Today’s focus is on: WINTER SQUASH
There are two kinds of squash: winter squash and summer squash. The difference is that the winter varieties are normally better suited to survive the winter in storage (think hardy squashes like butternut squash and acorn squash), while summer squash tends to have edible seeds and peels, and a shorter life cycle (zucchini and pattypan).
Winter squash is very sweet in flavor-as are most fruits (yes, anything with seeds is a fruit)-,and it’s quite easy to eat.
Winter squashes are delicious in soups and warm salads, or mashed with butter for a nutritious side dish.
Yes, winter squashes are very good for us. Winter squash is high in vitamins A and C, riboflavin and iron. Its signature orange color means it’s full of carotenoids, giving it lots of antioxidants.
Before you go pick up some winter squash to enjoy, it’s time for your Trick:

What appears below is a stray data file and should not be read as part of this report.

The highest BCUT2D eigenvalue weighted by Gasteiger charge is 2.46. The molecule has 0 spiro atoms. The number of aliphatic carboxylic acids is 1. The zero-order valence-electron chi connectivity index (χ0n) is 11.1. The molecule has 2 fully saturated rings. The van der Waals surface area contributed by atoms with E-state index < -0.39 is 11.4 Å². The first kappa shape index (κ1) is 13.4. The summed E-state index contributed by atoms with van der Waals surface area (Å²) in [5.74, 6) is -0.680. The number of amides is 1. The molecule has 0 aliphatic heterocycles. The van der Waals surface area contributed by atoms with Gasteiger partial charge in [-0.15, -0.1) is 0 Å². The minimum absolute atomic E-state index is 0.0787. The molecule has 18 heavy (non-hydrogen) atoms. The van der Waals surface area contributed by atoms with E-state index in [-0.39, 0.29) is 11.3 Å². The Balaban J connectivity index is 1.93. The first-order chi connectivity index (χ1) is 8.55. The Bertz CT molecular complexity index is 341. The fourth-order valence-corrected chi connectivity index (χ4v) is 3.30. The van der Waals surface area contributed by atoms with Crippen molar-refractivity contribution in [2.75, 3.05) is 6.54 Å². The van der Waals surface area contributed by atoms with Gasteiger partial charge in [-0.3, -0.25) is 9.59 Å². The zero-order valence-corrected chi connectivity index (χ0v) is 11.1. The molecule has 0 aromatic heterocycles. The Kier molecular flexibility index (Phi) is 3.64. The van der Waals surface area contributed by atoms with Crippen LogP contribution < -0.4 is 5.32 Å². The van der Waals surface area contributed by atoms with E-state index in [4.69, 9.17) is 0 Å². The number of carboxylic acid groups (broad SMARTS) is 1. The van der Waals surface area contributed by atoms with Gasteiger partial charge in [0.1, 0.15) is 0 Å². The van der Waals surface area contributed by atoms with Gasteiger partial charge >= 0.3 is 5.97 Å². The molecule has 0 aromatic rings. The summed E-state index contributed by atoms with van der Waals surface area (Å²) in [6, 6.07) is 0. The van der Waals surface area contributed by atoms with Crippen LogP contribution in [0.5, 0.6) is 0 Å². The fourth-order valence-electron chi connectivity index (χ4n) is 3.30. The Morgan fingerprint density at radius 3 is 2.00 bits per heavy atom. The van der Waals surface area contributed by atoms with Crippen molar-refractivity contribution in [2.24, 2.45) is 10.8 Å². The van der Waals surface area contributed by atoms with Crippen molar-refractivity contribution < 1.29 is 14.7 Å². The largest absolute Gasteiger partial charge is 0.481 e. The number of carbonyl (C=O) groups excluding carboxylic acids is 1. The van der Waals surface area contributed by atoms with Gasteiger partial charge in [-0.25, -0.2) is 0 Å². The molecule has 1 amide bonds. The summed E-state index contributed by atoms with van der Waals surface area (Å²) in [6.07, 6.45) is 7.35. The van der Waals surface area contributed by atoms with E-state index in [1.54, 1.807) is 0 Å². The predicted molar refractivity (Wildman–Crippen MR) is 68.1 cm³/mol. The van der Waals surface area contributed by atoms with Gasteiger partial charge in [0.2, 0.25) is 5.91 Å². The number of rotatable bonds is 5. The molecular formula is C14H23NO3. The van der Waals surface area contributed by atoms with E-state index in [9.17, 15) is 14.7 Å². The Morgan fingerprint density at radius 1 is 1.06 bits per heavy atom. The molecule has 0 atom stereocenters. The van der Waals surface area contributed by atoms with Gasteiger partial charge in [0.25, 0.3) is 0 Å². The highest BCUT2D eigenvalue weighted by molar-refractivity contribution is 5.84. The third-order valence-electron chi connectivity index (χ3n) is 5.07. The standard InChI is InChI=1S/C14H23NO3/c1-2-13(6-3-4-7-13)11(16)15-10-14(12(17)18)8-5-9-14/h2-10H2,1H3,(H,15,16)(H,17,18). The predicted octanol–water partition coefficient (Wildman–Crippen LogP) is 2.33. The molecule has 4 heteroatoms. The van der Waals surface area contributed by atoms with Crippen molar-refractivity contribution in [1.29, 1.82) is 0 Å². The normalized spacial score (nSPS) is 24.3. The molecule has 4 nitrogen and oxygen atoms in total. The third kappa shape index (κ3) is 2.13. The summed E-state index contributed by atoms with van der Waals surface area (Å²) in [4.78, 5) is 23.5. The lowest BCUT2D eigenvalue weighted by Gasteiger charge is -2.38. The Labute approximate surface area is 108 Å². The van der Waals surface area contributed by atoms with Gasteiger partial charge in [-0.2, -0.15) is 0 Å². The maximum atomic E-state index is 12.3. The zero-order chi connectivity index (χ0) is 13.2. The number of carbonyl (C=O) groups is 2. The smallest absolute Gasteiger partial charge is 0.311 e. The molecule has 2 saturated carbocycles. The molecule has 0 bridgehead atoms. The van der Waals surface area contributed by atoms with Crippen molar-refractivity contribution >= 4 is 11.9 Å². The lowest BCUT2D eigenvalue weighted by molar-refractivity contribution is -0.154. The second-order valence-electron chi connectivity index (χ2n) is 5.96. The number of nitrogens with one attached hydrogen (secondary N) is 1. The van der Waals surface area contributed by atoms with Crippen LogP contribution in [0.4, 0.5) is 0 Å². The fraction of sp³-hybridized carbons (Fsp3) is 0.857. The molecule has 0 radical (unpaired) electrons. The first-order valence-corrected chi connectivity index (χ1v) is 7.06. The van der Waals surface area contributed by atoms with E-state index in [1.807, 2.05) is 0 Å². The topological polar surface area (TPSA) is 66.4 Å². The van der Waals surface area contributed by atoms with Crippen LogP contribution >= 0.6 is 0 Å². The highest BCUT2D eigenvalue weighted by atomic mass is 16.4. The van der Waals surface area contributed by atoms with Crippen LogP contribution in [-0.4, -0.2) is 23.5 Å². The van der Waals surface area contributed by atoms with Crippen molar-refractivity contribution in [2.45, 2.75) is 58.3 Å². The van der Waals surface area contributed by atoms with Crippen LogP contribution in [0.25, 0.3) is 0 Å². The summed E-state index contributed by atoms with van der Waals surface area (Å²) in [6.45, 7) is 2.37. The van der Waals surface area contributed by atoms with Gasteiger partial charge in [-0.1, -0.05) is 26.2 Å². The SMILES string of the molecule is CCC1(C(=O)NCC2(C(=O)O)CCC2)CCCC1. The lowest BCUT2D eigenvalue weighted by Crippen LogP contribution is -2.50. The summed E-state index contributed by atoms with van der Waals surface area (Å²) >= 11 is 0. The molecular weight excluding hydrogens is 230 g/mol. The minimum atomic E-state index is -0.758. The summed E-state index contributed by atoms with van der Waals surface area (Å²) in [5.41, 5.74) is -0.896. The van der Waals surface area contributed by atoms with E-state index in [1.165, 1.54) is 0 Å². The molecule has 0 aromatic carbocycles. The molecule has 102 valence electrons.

Spaghetti squash is a winter squash that makes an excellent gluten-free (and nutritionally dense) noodle. Cook it up, and top with pasta sauce for a yummy pasta dish that the whole family can enjoy.
I prefer my winter squash roasted over boiled to keep in as many nutrients and flavors as possible. Simply slice the squash in half, lengthwise, scoop out the seeds and slice a bit off the rounded part to help it stand up evenly in the oven. Drizzle with maple syrup and top with butter. Roast at 350 for about 15 minutes or until fork tender. Mmm.
And your Recipe:
Don’t forget about the amazing One Pot Collection! This is the perfect opportunity to stock up on warm recipes to get you through the winter—>learn more here!